According to the result of EBSP (electron back scattering pattern), it was observed that the fine-grain crystal had a random crystal orientation in the strong gravity region (A). In the middle gravity region (B), a conclusion was made that the crystal grew in a vertical direction along a c-axis.

According to the result of EBSP, the crystal orientation of the feather-shaped fine-grain crystal in the low gravity region of the c-axis was almost the same as in the region B. In Se, a self-diffusion coefficient along a vertical direction of the c-axis was 5.2 times larger than that along a horizontal direction of the c-axis. Thereby, the growth of the crystal was preferentially induced along the c-axis direction. As a result, initially, the crystal with very fine grains appeared in the first amorphous sample, and it was thought that the crystal grew through the sedimentation of heavier isotopes.

The experimental temperature was set at 300° C. (liquid state) which was higher than the melting point (222° C.) at normal pressure and the centrifugal process was performed for 100 hours. A polarizing micrograph a) of the sample in which a face including a rotational axis was cut and the surface was polished, the isotope abundance ratio 82Se/76Se), and the result of composition calculation of the ideal system (gas) were shown in FIG. 7. A number of rotations of the supercentrifuge was 145,000 per minute. The gravity fields of a right edge and a left edge (35.2 mm and 31.2 mm in radius) of the sample at this time were 827,000 G and 733,000 G, respectively.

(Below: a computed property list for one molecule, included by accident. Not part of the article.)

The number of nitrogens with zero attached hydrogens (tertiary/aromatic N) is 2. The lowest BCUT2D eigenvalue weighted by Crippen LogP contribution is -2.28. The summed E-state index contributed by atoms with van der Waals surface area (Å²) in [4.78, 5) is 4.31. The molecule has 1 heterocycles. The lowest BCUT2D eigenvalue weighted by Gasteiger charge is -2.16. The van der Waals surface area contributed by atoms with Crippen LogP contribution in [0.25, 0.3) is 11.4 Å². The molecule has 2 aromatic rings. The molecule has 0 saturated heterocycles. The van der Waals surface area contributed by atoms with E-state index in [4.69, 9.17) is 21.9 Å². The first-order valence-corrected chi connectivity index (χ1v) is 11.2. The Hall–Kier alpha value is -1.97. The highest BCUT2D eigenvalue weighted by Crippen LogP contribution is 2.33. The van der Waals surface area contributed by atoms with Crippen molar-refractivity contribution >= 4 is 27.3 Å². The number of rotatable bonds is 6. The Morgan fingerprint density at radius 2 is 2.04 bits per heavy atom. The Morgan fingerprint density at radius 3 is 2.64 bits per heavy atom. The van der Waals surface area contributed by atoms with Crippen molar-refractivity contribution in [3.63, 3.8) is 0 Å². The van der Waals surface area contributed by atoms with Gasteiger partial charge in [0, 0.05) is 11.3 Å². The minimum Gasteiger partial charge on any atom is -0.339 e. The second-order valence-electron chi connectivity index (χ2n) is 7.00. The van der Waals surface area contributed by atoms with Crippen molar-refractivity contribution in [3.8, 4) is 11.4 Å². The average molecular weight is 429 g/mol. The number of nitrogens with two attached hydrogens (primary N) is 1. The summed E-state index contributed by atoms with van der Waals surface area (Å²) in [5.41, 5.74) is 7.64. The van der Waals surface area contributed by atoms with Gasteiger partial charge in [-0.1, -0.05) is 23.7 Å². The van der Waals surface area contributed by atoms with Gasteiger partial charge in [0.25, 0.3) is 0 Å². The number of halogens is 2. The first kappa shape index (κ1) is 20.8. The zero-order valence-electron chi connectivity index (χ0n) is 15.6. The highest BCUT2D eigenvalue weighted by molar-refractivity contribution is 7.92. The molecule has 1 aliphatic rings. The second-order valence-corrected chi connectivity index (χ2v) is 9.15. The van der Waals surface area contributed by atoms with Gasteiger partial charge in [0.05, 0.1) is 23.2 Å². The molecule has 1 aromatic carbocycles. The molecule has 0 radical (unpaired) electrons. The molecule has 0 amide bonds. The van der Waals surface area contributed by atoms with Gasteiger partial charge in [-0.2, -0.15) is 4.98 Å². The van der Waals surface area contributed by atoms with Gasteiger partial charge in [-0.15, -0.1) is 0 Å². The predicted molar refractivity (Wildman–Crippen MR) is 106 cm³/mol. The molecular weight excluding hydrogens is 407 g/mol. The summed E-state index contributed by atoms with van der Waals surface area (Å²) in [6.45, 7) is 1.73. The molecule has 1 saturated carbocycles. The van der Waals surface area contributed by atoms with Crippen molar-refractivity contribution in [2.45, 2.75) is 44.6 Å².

In this example, there was a gradient of 3.5% or more in the isotope abundance ratio 82Se/76Se, that is, observed was four times or more of the change in comparison with the centrifugal process in the solid state (refer to FIG. 7). The change in the isotope abundance ratio was seen in the higher gravity region in comparison with the case of the centrifugal process in the solid state. This was probably because, the diffusion coefficient was larger in the simple substance in comparison with the case of the alloy, or the activity coefficient became smaller.

The change in the isotope abundance ratio by a simulation of sedimentation process of the ideal system (gas) by using a diffusion equation of a self-consistent sedimentation was shown in FIG. 7C. The gradient in the isotope abundance ratio in the experimental result was twice larger than that of the normal state (final state) obtained by the simulation.